Scripture Reflection for the Thirty-Second Sunday in Ordinary Time (Year C)
October 31, 2016
I begin writing this reflection Halloween morning, a day with different meanings for different people, depending on your religious or spiritual tradition. Ancient Celts believed on this day the veil between the living and the dead lifted and spirits of those who have died walked the earth. Yesterday, the Hindu festival of Diwali took place, which celebrated the victory of light over darkness. Christians mark October 31st as All Hallow’s Eve since November 1st will be All Saints Day, and the day following will be All Souls Day, two days our church remembers and celebrates those who have died before us in faith. In Mexico, All Saints and All Souls take on a special significance in the form of Dia de los Muertos; Day of the Dead. Each of these celebrations reaffirms for believers of diverse customs that death is not the end of the story. Our Christian tradition teaches us that because of Jesus Christ’s death and resurrection, the death of our physical bodies does not mark the end of the story for us.
Recently I spoke with a woman who talked about her morbid fear of death and she asked me if I was afraid of dying. I do not spend a great deal of time thinking about my own death, but I had thought about this, so I replied “No, but I am afraid of dying without having given my best to living.” I do not think she liked my response because she changed the subject of the conversation. If our conversation had continued, I would have told her that while I do not fear death, I certainly fear dying painfully. Even still, indulging myself in dark imaginings about how I will die is not particularly helpful, and today’s Gospel from Luke reminds us that our God is not a “God not of the dead, but of the living.”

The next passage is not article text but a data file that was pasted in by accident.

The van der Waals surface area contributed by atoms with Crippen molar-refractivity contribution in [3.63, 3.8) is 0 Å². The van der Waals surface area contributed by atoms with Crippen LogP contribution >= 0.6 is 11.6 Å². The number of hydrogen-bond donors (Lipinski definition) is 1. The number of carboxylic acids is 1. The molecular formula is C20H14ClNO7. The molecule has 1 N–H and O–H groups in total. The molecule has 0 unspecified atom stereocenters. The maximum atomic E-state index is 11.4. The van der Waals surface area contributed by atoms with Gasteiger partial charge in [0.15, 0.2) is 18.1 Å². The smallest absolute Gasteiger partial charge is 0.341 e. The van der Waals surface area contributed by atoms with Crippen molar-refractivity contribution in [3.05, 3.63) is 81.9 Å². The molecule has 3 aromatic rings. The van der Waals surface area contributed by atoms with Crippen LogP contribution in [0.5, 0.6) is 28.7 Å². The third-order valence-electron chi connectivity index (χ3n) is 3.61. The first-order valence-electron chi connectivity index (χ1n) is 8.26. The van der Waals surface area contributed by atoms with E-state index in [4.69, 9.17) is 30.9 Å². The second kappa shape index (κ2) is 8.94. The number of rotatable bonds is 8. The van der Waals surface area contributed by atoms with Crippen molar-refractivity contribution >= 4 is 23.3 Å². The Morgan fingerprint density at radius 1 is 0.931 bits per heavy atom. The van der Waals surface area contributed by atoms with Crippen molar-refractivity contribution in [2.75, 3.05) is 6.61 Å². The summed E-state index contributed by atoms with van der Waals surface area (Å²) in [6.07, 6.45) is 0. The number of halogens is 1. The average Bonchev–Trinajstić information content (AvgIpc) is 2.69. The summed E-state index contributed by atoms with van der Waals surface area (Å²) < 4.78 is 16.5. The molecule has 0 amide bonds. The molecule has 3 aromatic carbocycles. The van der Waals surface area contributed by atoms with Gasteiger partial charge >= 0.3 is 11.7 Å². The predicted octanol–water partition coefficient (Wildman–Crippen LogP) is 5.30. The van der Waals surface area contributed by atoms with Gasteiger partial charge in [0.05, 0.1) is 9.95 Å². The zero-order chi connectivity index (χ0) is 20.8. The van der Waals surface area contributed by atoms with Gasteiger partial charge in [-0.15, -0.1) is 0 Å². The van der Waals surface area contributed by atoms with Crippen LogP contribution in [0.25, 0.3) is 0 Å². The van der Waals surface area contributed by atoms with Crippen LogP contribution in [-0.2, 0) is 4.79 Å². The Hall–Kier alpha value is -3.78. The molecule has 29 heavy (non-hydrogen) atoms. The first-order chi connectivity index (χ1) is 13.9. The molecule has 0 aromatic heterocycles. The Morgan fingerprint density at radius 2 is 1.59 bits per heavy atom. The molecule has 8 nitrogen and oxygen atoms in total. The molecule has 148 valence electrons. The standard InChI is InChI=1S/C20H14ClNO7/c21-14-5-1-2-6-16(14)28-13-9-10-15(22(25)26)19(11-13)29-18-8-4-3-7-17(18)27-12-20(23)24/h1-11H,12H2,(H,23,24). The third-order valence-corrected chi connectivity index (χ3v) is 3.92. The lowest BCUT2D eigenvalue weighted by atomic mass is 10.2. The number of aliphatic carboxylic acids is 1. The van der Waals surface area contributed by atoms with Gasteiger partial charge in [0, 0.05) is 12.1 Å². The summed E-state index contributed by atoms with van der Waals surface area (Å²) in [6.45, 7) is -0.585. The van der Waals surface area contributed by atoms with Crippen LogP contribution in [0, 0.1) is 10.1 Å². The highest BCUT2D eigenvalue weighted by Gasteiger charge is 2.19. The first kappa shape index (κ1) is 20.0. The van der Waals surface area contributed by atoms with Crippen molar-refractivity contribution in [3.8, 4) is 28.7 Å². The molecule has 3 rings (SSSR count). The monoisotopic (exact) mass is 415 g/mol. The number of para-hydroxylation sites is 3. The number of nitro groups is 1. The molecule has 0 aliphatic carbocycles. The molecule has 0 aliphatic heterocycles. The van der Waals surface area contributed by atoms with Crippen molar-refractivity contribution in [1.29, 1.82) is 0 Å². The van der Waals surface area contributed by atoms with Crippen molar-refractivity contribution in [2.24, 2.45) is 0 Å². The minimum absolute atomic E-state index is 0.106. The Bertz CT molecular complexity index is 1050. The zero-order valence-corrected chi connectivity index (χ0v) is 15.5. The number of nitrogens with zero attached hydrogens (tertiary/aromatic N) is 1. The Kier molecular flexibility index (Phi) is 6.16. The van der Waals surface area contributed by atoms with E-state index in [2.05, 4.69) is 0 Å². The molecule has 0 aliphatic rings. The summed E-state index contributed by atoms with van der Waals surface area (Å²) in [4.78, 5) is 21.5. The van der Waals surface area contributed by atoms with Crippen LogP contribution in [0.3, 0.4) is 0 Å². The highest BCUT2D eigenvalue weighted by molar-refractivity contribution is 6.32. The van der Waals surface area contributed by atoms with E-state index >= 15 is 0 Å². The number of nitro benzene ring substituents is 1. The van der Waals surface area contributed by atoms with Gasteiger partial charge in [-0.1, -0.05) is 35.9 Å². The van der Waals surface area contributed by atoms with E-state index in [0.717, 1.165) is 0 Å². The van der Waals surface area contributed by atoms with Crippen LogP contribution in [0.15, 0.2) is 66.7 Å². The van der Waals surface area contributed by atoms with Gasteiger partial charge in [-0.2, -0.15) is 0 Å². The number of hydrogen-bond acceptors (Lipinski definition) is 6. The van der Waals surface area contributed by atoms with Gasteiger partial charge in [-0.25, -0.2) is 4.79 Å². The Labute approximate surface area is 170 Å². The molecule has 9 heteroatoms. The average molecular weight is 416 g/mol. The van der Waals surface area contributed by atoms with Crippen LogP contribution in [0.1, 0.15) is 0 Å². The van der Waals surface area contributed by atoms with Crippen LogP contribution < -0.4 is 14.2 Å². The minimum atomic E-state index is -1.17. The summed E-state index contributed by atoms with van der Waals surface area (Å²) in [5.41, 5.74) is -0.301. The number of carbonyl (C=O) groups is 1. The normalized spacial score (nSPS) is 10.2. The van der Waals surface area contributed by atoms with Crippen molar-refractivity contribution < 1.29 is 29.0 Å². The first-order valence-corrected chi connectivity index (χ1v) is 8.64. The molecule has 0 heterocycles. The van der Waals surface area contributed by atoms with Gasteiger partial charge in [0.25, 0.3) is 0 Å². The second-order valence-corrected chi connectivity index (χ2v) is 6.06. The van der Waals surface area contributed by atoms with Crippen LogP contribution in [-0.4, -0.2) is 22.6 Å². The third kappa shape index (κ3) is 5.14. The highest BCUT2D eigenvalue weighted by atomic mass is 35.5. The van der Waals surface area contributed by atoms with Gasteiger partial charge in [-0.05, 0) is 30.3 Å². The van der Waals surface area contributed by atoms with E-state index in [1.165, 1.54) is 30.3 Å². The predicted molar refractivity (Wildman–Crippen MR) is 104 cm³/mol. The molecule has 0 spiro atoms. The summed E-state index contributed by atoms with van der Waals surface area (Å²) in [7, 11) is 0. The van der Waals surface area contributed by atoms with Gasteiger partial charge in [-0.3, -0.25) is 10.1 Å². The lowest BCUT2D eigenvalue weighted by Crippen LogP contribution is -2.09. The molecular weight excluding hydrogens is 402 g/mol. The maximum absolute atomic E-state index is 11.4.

November 1, 2016
I continue and finish writing this reflection on the afternoon of All Saints. This morning in Amherst I attended the funeral of my father’s brother, my Uncle Alex. As we gathered in the cemetery for the interment, I looked around at the generations of people whose lives he had touched. Surely part of him will live on through them. I see Alex’s siblings, his children, grandchildren, and great-grandchildren; all carrying with them a significant part of my uncle not only in their DNA but in their hearts. Like most people in the world, we believe those who have died before us remain with us in one form or another.
Steven Curtis Chapman sings of a “glorious unfolding” which reminds us that the best is yet to come. Here is the refrain:
“And this is going to be the glorious unfolding
Just you wait and see and you will be amazed
You’ve just got to believe the story is so far from over
So hold on to every promise God has made to us
And watch this glorious unfolding”
Office of Youth Faith Development for the Archdiocese of Moncton